NASA’s first lunar landing is not exactly an obscure event. And “Apollo 11” doesn’t profess to offer new information or insights. What it does offer is a wealth of fresh images and sound, assembled into an immersive Imax journey by director and editor Todd Douglas Miller. It’s a more visceral trip than any moviegoer — even the armchair experts — has ever taken before.
It was inevitable that some movie about the first moon landing would be released in 2019, the 50th anniversary of Armstrong and Aldrin’s stroll on the lunar surface. But Miller’s documentary still packs surprises, because in the buildup to that anniversary, a momentous discovery was made at the National Archives: a hoard of never-developed film from the Apollo 11 mission was unearthed, some of it in 70mm. The filmmakers also made use of a bounty of audio material whose existence was previously known but which had never before been synced to pictures.
In “Apollo 11,” Miller combines the newly excavated footage with some that’s been seen before, but only in a cropped, 35mm format. Some of the found film is not as crisp as contemporary digital imagery, but it has an immediacy that today’s CGI-dependent tales of cosmic fantasy never achieve.
There are no voice-over commentaries here, no talking-head interviews or TV news clips. We hear Walter Cronkite, the Homer of the American space odyssey, but we never see his face. Other than the astronauts, the celebrities, including Johnny Carson, are reduced to spectators, sweltering in Florida’s July heat along with everyone else, as they wait for liftoff — and a glimpse of the day’s real stars.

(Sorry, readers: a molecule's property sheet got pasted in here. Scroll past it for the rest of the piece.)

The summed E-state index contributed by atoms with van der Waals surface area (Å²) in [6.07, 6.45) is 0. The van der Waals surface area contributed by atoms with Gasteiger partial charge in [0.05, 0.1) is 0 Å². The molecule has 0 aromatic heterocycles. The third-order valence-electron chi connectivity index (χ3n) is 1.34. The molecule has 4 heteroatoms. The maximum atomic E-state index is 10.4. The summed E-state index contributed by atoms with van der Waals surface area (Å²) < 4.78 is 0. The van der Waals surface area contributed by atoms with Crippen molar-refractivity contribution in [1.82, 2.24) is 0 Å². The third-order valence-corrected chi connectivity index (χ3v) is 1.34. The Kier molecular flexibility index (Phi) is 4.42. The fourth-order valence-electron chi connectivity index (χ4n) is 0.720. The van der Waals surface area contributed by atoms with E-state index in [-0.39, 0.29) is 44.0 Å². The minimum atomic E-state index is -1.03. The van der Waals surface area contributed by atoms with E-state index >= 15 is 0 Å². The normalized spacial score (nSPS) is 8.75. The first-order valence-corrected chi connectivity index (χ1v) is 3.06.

The emphasis is on workaday procedure, not giant leaps. “Apollo 11” tells the story by an accumulation of small details: a rig in motion; a leaky valve; Aldrin’s heart rate; snippets of flight data and diagrams superimposed on the screen. Close-ups of text-only computer monitors and pencil-on-paper calculations reveal the project’s reliance on human smarts and dedication. Ordering a pair of socks online today involves more computing muscle than NASA had in 1969.
But there’s a paradox: The movie becomes more ordinary during the sequences that were, in reality, the most extraordinary. Once the Apollo 11 module reaches space, all the available images are taken from photos and films that have been seen before. The astronauts’ sojourn on the moon itself is told mostly with a sequence of still photographs. Things heat up again as the crew heads home, and the number of locations and camera angles increases, dramatically.
Another source of drama is Matt Morton’s music, which throbs and pulses — before turning, unfortunately, a little too honeyed at the end. In the spirit of the era, Morton used only analog synthesizers that were available in 1969. Like the engineers who somehow managed to send a man to the moon in the pre-PC era, Morton’s score makes the most of its technical limitations.
G. At area theaters. Contains smoking. 93 minutes.